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Food from 4,500-year-old tomb discovered in forgotten box at British university

Ruins of the ancient city of Ur, in southern Iraq.
Ruins of the ancient city of Ur, in southern Iraq.
M. Lubinski, Wikimedia Commons

After being tucked away and all but forgotten for decades, some food well past its expiration date, yet historically significant, has been rediscovered.

Yahoo UK notes on Monday that staff in the University of Bristol’s Department of Archaeology and Anthropology came across a box while clearing out some lab space in order to make room for a new facility dedicated to radiocarbon dating. A closer look at the box resulted in something of a historic discovery, however, as the contents were revealed to be food remains from a 4,500-year-old Mesopotamian tomb.

The box contained some pottery, seeds, and some small animal bones including those of tunny fish, all believed to have been food offerings. Some index cards containing information about the box’s origin (and a Google search of some of the keywords on them) helped the staff determine that the food remains came from a royal tomb in the ancient city of Ur, located in what is now southern Iraq.

Sir Leonard Woolley led the “definitive” excavation of the site from 1922-1934 for the British Museum and the University of Pennsylvania and made multiple discoveries, including the graves of 16 kings and queens and an elaborate grave complex he called The Great Death Pit. Wooley, who is said to have been looking to outdo Howard Carter’s 1922 discovery of Tutankhamun’s tomb, also claimed to have found evidence of the Biblical flood described in Genesis but the claim was ultimately discredited.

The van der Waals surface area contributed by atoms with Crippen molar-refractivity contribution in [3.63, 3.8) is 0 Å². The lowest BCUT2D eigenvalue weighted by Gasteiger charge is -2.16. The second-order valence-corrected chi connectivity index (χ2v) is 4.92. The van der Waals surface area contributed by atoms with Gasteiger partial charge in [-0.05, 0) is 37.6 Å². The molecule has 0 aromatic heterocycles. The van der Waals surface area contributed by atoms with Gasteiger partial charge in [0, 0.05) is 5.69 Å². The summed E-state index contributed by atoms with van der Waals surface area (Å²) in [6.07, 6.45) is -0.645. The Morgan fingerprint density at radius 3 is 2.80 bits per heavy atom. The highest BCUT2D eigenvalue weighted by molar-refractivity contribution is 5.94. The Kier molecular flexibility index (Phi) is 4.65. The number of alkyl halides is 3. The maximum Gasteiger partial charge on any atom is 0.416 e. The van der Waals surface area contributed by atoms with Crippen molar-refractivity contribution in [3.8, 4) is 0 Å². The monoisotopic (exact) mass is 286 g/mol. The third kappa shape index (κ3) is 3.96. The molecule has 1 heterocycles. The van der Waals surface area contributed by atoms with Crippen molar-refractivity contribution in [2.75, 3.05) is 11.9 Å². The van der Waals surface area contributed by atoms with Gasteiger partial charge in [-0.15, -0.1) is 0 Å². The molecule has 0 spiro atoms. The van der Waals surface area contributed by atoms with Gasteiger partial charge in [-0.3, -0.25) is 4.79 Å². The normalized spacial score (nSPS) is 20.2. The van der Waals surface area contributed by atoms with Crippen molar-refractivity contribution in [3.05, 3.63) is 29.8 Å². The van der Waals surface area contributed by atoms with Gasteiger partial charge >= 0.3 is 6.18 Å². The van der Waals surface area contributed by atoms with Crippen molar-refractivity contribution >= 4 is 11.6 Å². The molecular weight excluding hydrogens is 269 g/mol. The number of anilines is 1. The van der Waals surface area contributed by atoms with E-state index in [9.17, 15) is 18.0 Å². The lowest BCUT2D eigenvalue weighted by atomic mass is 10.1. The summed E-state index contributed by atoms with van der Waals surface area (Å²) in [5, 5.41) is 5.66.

Dr. Tamar Hodos of Bristol University said the real mystery was just how the remains wound up at the school in the first place since the finds were divided among London, Philadelphia, and Baghdad during the original excavations. Hodos added that the authors behind the published study of the findings, which appeared in a 1978 Journal of Archaeological Science, were based in London and Southampton and did not have a clear connection to Bristol that might explain how the box made its way there.

"If anyone can shed light on this mystery, we would love to hear from them," Hodos said.

The box and the centuries-old foodstuffs have reportedly now been moved to the British Museum, where the rest of the U.K. collection of artifacts from Ur are currently housed.

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